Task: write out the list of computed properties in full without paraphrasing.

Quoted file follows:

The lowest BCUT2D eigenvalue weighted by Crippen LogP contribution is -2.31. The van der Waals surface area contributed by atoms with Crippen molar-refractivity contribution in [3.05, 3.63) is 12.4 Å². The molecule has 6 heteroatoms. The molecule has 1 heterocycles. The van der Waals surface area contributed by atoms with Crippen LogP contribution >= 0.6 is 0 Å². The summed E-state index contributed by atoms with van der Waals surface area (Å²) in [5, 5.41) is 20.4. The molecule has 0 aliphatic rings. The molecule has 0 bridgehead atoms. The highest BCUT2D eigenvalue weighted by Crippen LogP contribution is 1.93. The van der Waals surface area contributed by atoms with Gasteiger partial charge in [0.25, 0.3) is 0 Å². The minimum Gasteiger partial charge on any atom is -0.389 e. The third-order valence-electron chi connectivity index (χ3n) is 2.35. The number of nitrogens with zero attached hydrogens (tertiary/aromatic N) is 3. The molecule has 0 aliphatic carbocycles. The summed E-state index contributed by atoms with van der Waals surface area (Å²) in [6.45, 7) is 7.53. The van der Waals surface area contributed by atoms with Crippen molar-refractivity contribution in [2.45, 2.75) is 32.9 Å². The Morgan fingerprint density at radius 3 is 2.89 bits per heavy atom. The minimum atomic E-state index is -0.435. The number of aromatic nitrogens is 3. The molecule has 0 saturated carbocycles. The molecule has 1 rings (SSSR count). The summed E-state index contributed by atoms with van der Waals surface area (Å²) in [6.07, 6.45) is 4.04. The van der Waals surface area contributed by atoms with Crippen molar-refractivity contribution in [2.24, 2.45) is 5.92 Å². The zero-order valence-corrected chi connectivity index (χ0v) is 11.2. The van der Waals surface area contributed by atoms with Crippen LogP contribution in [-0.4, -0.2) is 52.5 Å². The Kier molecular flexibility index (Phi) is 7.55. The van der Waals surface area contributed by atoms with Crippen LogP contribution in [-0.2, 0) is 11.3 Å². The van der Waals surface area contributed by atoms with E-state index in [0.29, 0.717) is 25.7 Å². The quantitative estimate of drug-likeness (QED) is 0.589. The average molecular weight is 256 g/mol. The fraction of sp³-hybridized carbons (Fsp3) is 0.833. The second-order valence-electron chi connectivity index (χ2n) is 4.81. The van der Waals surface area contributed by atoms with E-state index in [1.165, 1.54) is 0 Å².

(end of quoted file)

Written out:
The lowest BCUT2D eigenvalue weighted by Crippen LogP contribution is -2.31. The van der Waals surface area contributed by atoms with Crippen molar-refractivity contribution in [3.05, 3.63) is 12.4 Å². The molecule has 6 heteroatoms. The molecule has 1 heterocycles. The van der Waals surface area contributed by atoms with Crippen LogP contribution >= 0.6 is 0 Å². The summed E-state index contributed by atoms with van der Waals surface area (Å²) in [5, 5.41) is 20.4. The molecule has 0 aliphatic rings. The molecule has 0 bridgehead atoms. The highest BCUT2D eigenvalue weighted by Crippen LogP contribution is 1.93. The van der Waals surface area contributed by atoms with Gasteiger partial charge in [0.25, 0.3) is 0 Å². The minimum Gasteiger partial charge on any atom is -0.389 e. The third-order valence-electron chi connectivity index (χ3n) is 2.35. The number of nitrogens with zero attached hydrogens (tertiary/aromatic N) is 3. The molecule has 0 aliphatic carbocycles. The summed E-state index contributed by atoms with van der Waals surface area (Å²) in [6.45, 7) is 7.53. The van der Waals surface area contributed by atoms with Crippen molar-refractivity contribution in [2.45, 2.75) is 32.9 Å². The Morgan fingerprint density at radius 3 is 2.89 bits per heavy atom. The minimum atomic E-state index is -0.435. The number of aromatic nitrogens is 3. The molecule has 0 saturated carbocycles. The molecule has 1 rings (SSSR count). The summed E-state index contributed by atoms with van der Waals surface area (Å²) in [6.07, 6.45) is 4.04. The van der Waals surface area contributed by atoms with Crippen molar-refractivity contribution in [2.24, 2.45) is 5.92 Å². The zero-order valence-corrected chi connectivity index (χ0v) is 11.2. The van der Waals surface area contributed by atoms with Crippen LogP contribution in [-0.4, -0.2) is 52.5 Å². The Kier molecular flexibility index (Phi) is 7.55. The van der Waals surface area contributed by atoms with Crippen LogP contribution in [-0.2, 0) is 11.3 Å². The van der Waals surface area contributed by atoms with E-state index in [0.29, 0.717) is 25.7 Å². The quantitative estimate of drug-likeness (QED) is 0.589. The average molecular weight is 256 g/mol. The fraction of sp³-hybridized carbons (Fsp3) is 0.833. The second-order valence-electron chi connectivity index (χ2n) is 4.81. The van der Waals surface area contributed by atoms with E-state index in [1.165, 1.54) is 0 Å².